I signed up for my first Community Supported Agriculture (CSA) membership when I was in college in Philadelphia. Broke and bored with the small rotation of basic meals I’d repeatedly prepare in my bare-bones kitchen, the idea of not having to pick out what I’d need to cook each week sounded appealing. Supporting a local farm was an added bonus.
Most CSA programs require you to pay for a whole season’s worth of food upfront—a challenging task for a college student living on a small budget. Luckily, I found one that allowed me to pay for mine on a weekly basis. For $20 a week, I got an assortment of fresh fruit and vegetables grown nearby at Highland Orchard Farms, which I picked up at a farmers market two blocks away from my apartment.
Prior to joining the CSA program, I viewed cooking—and eating in general—as a chore. In the midst of recovering from an eating disorder, I struggled to find joy from food. Growing up, my mom used to joke that I’d one day have to marry a chef if I ever wanted to eat well. Cooking, in my eyes, required too much prep and skills I didn’t have. If I could have afforded to dine out for every meal, I would have.
That shifted as soon as I brought my first share of fresh produce home. I remember laying it all out on my kitchen table, which occupied a corner of my tiny studio apartment, enamored by all the shapes and colors of the leafy greens, purplish peppers, golden cherry tomatoes and graffiti eggplants. There’s something incredibly special about knowing where your food comes from. That I was able to talk to and meet the farmers who grew it that morning and enjoy the fruits of their labor for dinner was a novel concept to me—something I had never experienced while growing up in the suburbs.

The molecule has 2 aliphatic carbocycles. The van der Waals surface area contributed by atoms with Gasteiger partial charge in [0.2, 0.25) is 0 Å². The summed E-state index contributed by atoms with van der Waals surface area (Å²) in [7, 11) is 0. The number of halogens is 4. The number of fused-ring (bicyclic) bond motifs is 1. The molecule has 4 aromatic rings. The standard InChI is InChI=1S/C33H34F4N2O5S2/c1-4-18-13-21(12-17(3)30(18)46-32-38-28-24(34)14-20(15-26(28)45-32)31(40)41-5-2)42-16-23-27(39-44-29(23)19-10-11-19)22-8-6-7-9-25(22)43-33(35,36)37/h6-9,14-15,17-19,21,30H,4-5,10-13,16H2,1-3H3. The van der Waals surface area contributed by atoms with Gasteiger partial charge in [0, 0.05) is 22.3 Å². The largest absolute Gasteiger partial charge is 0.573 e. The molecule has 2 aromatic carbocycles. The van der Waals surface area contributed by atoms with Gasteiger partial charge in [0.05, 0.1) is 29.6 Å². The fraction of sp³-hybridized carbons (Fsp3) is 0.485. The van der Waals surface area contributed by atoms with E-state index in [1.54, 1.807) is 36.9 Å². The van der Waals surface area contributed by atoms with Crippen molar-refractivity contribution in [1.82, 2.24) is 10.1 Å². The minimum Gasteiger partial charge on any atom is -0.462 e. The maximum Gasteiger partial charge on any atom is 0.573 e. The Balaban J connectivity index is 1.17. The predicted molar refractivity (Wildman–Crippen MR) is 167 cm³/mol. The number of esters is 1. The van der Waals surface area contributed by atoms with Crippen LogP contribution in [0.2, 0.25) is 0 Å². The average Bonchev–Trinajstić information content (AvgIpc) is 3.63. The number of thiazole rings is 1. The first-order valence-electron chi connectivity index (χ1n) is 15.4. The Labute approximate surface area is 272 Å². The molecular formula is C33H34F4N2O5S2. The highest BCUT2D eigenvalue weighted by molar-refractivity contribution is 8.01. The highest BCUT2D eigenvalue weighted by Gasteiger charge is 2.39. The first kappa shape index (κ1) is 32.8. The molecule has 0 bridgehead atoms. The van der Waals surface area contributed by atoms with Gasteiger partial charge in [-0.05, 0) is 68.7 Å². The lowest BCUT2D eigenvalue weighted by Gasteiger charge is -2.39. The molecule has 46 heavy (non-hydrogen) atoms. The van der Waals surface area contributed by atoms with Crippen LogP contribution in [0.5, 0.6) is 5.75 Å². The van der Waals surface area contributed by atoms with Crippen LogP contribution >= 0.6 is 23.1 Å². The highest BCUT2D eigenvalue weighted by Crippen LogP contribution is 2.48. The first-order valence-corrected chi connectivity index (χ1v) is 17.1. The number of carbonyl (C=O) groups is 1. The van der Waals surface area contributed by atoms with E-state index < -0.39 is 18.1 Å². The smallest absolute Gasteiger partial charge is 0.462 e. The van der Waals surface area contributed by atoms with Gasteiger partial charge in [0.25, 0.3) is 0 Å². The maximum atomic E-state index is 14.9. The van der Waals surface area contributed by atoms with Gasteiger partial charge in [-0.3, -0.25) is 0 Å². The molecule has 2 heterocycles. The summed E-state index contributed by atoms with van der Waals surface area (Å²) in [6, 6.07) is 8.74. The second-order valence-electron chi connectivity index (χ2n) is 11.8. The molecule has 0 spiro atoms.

As the boxes of fresh produce kept coming, I slowly found my footing in the kitchen. Instead of fearing the unknown, I grew excited to cook with new-to-me vegetables such as kohlrabi, fava beans, garlic scapes and mustard greens for the first time. I learned to build up my pantry essentials so I’d be prepared for whatever produce showed up that week. If I always had arborio rice, white wine and stock on hand, for example, I could always make a simple risotto with mushrooms or peas or asparagus. If there were always tortillas in the fridge and a can of beans in the pantry, I could toss whatever greens and herbs together for tacos. And if I always had tomato paste and boxes of dry pasta stored away, I had no reason to splurge on takeout from the Italian restaurant around the corner. I could make a healthier, veggie-filled version myself for much less.
By the end of my first CSA season, my view of vegetables shifted in a meaningful and lasting way. I used to think about vegetables as an adjunct to protein, something to accompany a piece of steak or chicken breast on my plate. With my bounty of fresh vegetables from my CSA, I learned to build meals around them. And I discovered that vegetables really do taste better when they’re in season. (I’ll never trust a “fresh” tomato in the depths of winter again.)
Since signing up for my first CSA program, I’ve outgrown that tiny studio apartment and moved to three different cities. Thankfully, my cooking skills have grown with me along the journey. In each new place that I’ve lived, one of the first tasks I’ve done to help me feel at home is search for a new CSA for which to sign up.
Earlier this year, I moved to a new city. It’s been challenging to get acquainted with my new neighborhood during a global pandemic. But now that CSA season has rolled around again, I’m finally able to settle into a familiar routine. A few weeks ago, I picked up the first box of my new CSA program from Norwich Meadows Farm. The first thing I did was unpack the contents, laying out the kale, potatoes, fresh garlic, bok choy, beets, lettuces and herbs on my kitchen table, cheerfully describing to my boyfriend all the things I looked forward to cooking with them.
And then I got to work.